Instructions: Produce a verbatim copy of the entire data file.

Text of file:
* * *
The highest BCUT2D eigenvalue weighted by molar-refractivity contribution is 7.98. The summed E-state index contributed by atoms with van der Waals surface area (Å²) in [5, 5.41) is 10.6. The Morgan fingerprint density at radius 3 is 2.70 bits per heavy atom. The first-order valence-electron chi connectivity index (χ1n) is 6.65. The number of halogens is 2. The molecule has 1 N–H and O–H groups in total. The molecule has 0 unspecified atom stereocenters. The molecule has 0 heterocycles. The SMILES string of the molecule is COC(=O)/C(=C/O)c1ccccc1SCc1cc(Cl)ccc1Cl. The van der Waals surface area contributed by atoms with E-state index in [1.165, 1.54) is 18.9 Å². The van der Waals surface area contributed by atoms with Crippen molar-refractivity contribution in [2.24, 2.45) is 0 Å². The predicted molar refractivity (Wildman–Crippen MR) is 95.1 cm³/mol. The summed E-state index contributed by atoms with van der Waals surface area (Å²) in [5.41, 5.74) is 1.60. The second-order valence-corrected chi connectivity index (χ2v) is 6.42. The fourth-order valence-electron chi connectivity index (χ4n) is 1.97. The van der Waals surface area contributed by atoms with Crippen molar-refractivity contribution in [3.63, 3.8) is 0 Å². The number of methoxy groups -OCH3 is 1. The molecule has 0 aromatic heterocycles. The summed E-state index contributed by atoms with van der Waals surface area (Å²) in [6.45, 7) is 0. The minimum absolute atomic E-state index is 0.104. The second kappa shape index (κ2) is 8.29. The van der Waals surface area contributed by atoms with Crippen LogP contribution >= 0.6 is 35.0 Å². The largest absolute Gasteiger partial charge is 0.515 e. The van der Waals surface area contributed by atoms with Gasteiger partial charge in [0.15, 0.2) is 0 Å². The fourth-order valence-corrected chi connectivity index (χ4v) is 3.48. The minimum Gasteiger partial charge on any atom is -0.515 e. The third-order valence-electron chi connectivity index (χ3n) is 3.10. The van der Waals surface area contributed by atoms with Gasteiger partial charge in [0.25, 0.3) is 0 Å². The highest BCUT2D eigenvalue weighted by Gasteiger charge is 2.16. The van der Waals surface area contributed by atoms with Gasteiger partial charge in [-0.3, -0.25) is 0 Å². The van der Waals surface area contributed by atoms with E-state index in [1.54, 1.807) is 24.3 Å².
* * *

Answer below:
The highest BCUT2D eigenvalue weighted by molar-refractivity contribution is 7.98. The summed E-state index contributed by atoms with van der Waals surface area (Å²) in [5, 5.41) is 10.6. The Morgan fingerprint density at radius 3 is 2.70 bits per heavy atom. The first-order valence-electron chi connectivity index (χ1n) is 6.65. The number of halogens is 2. The molecule has 1 N–H and O–H groups in total. The molecule has 0 unspecified atom stereocenters. The molecule has 0 heterocycles. The SMILES string of the molecule is COC(=O)/C(=C/O)c1ccccc1SCc1cc(Cl)ccc1Cl. The van der Waals surface area contributed by atoms with E-state index in [1.165, 1.54) is 18.9 Å². The van der Waals surface area contributed by atoms with Crippen molar-refractivity contribution in [2.24, 2.45) is 0 Å². The predicted molar refractivity (Wildman–Crippen MR) is 95.1 cm³/mol. The summed E-state index contributed by atoms with van der Waals surface area (Å²) in [5.41, 5.74) is 1.60. The second-order valence-corrected chi connectivity index (χ2v) is 6.42. The fourth-order valence-electron chi connectivity index (χ4n) is 1.97. The van der Waals surface area contributed by atoms with Crippen molar-refractivity contribution in [3.63, 3.8) is 0 Å². The number of methoxy groups -OCH3 is 1. The molecule has 0 aromatic heterocycles. The summed E-state index contributed by atoms with van der Waals surface area (Å²) in [6.45, 7) is 0. The minimum absolute atomic E-state index is 0.104. The second kappa shape index (κ2) is 8.29. The van der Waals surface area contributed by atoms with Crippen LogP contribution >= 0.6 is 35.0 Å². The largest absolute Gasteiger partial charge is 0.515 e. The van der Waals surface area contributed by atoms with Gasteiger partial charge in [0.15, 0.2) is 0 Å². The fourth-order valence-corrected chi connectivity index (χ4v) is 3.48. The minimum Gasteiger partial charge on any atom is -0.515 e. The third-order valence-electron chi connectivity index (χ3n) is 3.10. The van der Waals surface area contributed by atoms with Gasteiger partial charge in [0.25, 0.3) is 0 Å². The highest BCUT2D eigenvalue weighted by Gasteiger charge is 2.16. The van der Waals surface area contributed by atoms with Gasteiger partial charge in [-0.3, -0.25) is 0 Å². The van der Waals surface area contributed by atoms with E-state index in [1.54, 1.807) is 24.3 Å².